In response to the coronavirus crisis, we’ve seen COVID-19 diagnostics quickly evolve from early, multistep kits to high-throughput versions to fast point-of-care tests, all in just a few weeks. Now, the FDA has granted an emergency authorization to a device that fits in the palm of your hand.
Mesa Biotech’s Accula device is designed to enable near-patient testing, available anywhere outside of the laboratory, with results in about 30 minutes.
Based on the company’s previous tests for influenza and respiratory syncytial virus, the compact diagnostic is aimed at temporary coronavirus screening sites, urgent care locations and long-term nursing facilities as well as small physician-run labs.
“This allows many units to be run side-by-side in the doctor’s office, further increasing the speed of COVID-19 diagnosis,” said Hong Cai, co-founder and CEO of Mesa Biotech, which plans to begin shipping the test in the U.S. immediately. “Accula provides a true decentralized testing solution for COVID-19 at the point of care.”
“Our test will provide a highly accessible means for healthcare professionals to access laboratory quality results close in their office to aid in the decision to isolate, treat or dismiss potential carriers of the virus,” Cai said in a statement, describing the system as a complement to centralized high-throughput testing. “The potential to reduce the growing strain on our nation’s hospitals is tremendous.”
The platform—employing a visually read PCR test using nasal and throat swabs—was developed with global epidemics in mind, with funding from the National Institutes of Health’s National Institute of Allergy and Infectious Diseases and the Western Regional Center of Excellence for Biodefense and Emerging Infectious Disease program, as well as through the Los Alamos National Lab.
By massively scaling up two types of tests—PCR tests that detect the active presence of virus and serology tests that detect immune system responses to being infected by the virus—population screening could identify those who are currently infected and those who have recovered and are likely not to pass along the virus to others. Those who are currently infected could be isolated and their contacts traced so that they could quarantine themselves. Frequent large-scale testing of the uninfected would also help keep the epidemic in check by enabling them to withdraw if they subsequently contract the virus for a period of self-isolation in a timely fashion. Frontline health care providers and especially hard-hit regions should be given first priority as the testing regime begins its rapid expansion.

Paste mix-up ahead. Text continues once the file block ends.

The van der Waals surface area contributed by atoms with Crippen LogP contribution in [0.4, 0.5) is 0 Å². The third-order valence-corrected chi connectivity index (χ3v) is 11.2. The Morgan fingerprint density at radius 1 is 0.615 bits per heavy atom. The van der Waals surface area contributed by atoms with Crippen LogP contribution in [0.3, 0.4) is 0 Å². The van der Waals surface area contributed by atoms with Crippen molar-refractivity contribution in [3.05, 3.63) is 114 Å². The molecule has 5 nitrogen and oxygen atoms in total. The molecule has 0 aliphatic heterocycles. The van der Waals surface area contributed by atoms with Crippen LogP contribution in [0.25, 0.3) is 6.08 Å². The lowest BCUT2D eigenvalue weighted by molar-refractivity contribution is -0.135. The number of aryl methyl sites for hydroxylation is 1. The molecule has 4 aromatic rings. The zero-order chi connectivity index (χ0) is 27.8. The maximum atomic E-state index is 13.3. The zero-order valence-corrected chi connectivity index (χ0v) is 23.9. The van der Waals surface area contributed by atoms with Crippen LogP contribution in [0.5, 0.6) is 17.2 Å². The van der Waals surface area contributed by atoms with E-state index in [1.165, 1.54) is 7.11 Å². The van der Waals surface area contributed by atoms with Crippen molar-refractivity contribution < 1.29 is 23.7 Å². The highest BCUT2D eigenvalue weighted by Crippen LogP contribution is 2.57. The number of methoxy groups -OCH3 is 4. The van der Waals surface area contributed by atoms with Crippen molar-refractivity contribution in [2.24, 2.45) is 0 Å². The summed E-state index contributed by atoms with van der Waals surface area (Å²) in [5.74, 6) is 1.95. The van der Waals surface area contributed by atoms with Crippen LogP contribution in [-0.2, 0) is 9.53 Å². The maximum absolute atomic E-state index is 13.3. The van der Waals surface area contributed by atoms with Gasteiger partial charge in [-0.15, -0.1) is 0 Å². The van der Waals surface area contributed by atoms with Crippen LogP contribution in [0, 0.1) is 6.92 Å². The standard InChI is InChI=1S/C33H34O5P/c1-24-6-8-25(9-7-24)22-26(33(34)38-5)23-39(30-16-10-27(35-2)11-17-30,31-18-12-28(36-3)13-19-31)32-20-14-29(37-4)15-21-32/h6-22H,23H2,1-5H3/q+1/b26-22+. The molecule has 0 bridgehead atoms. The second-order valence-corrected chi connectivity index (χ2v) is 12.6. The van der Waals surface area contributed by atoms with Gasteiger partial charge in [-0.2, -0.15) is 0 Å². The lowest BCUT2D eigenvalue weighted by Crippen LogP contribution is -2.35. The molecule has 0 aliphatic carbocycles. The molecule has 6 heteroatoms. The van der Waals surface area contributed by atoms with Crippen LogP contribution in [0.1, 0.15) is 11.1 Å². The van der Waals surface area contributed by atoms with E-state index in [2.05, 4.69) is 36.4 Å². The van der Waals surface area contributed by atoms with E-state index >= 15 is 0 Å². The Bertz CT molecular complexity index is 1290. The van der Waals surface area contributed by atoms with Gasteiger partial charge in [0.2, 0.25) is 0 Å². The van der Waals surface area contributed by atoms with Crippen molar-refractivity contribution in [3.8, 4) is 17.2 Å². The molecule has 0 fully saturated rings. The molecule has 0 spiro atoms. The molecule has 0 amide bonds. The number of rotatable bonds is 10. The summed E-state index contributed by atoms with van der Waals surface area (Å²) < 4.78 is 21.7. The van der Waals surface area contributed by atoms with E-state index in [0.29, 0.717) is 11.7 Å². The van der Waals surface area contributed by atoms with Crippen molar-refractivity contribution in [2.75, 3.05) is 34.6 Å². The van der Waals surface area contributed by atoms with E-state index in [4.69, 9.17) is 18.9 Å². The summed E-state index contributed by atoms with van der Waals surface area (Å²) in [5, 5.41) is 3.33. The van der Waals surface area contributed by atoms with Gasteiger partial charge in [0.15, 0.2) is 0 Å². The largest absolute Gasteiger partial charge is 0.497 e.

Those who had recovered from infection (possibly numbering ten times more than those whose symptoms drive them to seek out medical care) could help on the frontlines of the fight against COVID-19, return to work, and enjoy the pleasures of social life, e.g., dining out, meeting friends at bars, traveling, and attending performances at entertainment venues. “To make this strategy work, governments would need to involve employers, social organizations, schools and large retailers to conduct tests and provide time-stamped certifications,” propose the three researchers.
To ramp up both kinds of testing, the researchers urge that every laboratory capable of running PCR tests be pressed into service recruiting technicians, graduate students, and scientists to run the machines. Even better, Mesa Biotech just announced today that it has received Emergency Use Authorization from the Food and Drug Administration (FDA) to roll out its point-of-use 30-minute PCR test for the virus. Other companies should be encouraged to provide such tests.
As I also argued last week, the researchers argue that widespread deployment of serology tests for the presence of antibodies to coronavirus needs to be prioritized. This would identify people who had recovered and could safely go back to life outside of lockdown. Over at the Wall Street Journal, the perspicacious former FDA commissioner Scott Gottlieb also recommends massively scaling up serological surveillance. When population screening reveals that “a sizable portion of a local community has some protection, authorities can be more confident in relying on less invasive measures. Once deployed, serological tests are cheap, straightforward, and easy to scale.”
Several companies have already developed such tests.